Barack Obama's humanitarian war gambit in Libya is part of a grander scheme, of course: the transformation of the United States from world leader to just one voice among many. Diminishing the United States at home and abroad is gospel to the left. Obama, the left's long-awaited anti-Reagan, is dutifully going about trying to overturn every demonstrated Reagan success in domestic and foreign policy. This deliberate effort to un-Reagan the nation isn't just unhinged — figuratively, it's criminal. America may end up paying for decades in untold ways for Mr. Obama's and the left's chicanery.

So the United States, under Mr. Obama, has ceded leadership of the Libyan war effort to the U.N. and NATO. Smart anti-Qaddafi Libyans might just want to apply for refugee status now and get out of Dodge, unless they care to continue to gamble their lives on the U.N. and NATO.

The U.N. has its very own ruinous four horsemen: incompetence, corruption, impotence, and fecklessness. Expecting the U.N. to save Libyan innocents is like having expected the U.N. to save innocents in Darfur or Rwanda.

And NATO? The North Atlantic Treaty Organization was charted to stop Russian aggression during the Cold War, not serve as an all-purpose force to save the world. NATO may not have entirely outlived its purpose — one never knows about the Russians — but it's proving what the United States Postal Service proves in the United States: governmental organizations find ways to continue even when their missions no longer exist.

Is NATO being used principally by Western Europe to safeguard its energy interests in the Middle East? If the humanitarian war in Libya is just a cover for Western Europe to protect its vital interests, then the Libyan fight gives the lie to the very concept of humanitarian war, where disinterest to gain or advantage is a premium. But gain or conquest under a guise is nothing new to nations in the annals of history — most definitely in the annals of modern history, where communist regimes waged wars of conquest in the name of the proletariat.

The Libyan intervention (let's get the language straight, shall we?) could well be a mish-mash of intentions, which fit nicely with the inadequate, mish-mashed coalition operations underway; is folly in the offing? Wars without clear-cut aims and a definitive end-game are nothing more than killing fields. Killing fields are moral abominations.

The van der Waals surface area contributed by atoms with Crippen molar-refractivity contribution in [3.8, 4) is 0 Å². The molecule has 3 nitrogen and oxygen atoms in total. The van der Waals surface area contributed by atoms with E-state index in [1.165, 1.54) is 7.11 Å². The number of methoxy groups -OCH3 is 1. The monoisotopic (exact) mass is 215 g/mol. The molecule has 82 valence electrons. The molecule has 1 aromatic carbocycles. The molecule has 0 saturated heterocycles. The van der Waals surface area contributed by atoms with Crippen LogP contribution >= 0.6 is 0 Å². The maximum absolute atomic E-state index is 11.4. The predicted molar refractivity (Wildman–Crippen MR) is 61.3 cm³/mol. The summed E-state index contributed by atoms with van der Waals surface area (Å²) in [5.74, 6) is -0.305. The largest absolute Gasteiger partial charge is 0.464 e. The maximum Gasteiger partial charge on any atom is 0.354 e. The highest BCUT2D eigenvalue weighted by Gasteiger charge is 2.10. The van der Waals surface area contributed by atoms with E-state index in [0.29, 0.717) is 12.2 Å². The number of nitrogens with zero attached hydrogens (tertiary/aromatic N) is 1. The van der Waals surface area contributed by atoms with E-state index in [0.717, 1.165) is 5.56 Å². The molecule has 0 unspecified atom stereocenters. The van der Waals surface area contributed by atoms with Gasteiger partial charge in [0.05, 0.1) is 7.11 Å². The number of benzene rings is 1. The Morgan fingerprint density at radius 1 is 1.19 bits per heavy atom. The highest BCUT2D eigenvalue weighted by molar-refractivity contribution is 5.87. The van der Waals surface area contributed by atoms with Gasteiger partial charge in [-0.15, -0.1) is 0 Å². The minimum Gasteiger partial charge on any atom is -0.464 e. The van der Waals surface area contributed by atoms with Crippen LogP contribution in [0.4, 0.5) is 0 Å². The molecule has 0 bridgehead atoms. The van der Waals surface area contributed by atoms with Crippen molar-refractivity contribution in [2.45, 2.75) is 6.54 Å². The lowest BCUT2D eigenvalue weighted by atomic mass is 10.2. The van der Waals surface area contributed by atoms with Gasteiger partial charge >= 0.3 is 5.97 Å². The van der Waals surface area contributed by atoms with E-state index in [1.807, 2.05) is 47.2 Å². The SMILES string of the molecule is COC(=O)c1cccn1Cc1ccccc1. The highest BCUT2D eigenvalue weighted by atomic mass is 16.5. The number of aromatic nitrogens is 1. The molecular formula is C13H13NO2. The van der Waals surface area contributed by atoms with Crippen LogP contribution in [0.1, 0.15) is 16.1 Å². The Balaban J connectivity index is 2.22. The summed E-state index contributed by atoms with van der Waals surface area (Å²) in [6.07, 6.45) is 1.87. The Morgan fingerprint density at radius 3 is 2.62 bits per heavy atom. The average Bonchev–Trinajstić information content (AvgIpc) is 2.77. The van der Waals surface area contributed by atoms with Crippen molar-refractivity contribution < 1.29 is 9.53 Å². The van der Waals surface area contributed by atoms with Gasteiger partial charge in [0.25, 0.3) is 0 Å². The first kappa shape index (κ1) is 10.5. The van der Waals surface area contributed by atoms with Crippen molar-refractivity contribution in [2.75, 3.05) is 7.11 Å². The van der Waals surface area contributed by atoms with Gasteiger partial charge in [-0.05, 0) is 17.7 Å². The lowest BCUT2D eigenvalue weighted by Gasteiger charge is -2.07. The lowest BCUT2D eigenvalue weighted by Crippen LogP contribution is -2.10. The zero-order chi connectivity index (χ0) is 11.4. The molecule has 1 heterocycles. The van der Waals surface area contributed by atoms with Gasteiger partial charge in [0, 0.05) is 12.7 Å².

A muddled Libyan war, full of half-measures and partial solutions like no-fly zones and a dictator permitted to slip the noose, is worse than inhumane; it holds out hope — a cruel hope — to a suffering people that may never be fulfilled. But such is the record and promise of progressivism in the world; words and intentions trump hard results. Just doing a little something in Libya should make everyone feel good. Something was done toward righting injustice; some food and medicines were gotten to Libyan innocents; some protection granted. But the hard slog to victory? Missing are the hard sacrifices that come with waging war and trying to build a durable, truly just peace? Heavy-lifting isn't part of the progressive feel good crowd's M.O.

Nor are consequences listed on the progressive agenda. That humanitarian war might leave matters worse than what they were aren't factors to the progressive mind. They don't appear to be in Libya. Long range calculations don't matter a lot; they may force considerations and actions that demand too much.

The United States — President Obama, in particular — had no business committing to what seems to be a travesty in Libya. Doing so is morally inexcusable. Progressives, not particularly God-fearing, haven't accepted that the way to hell is paved with good intentions — or, perhaps, intentions masquerading as good. In either case, progressives' notion of war-making hurts a lot of decent people, spends blood and treasure for naught, and leaves the world in a worse, not better, place.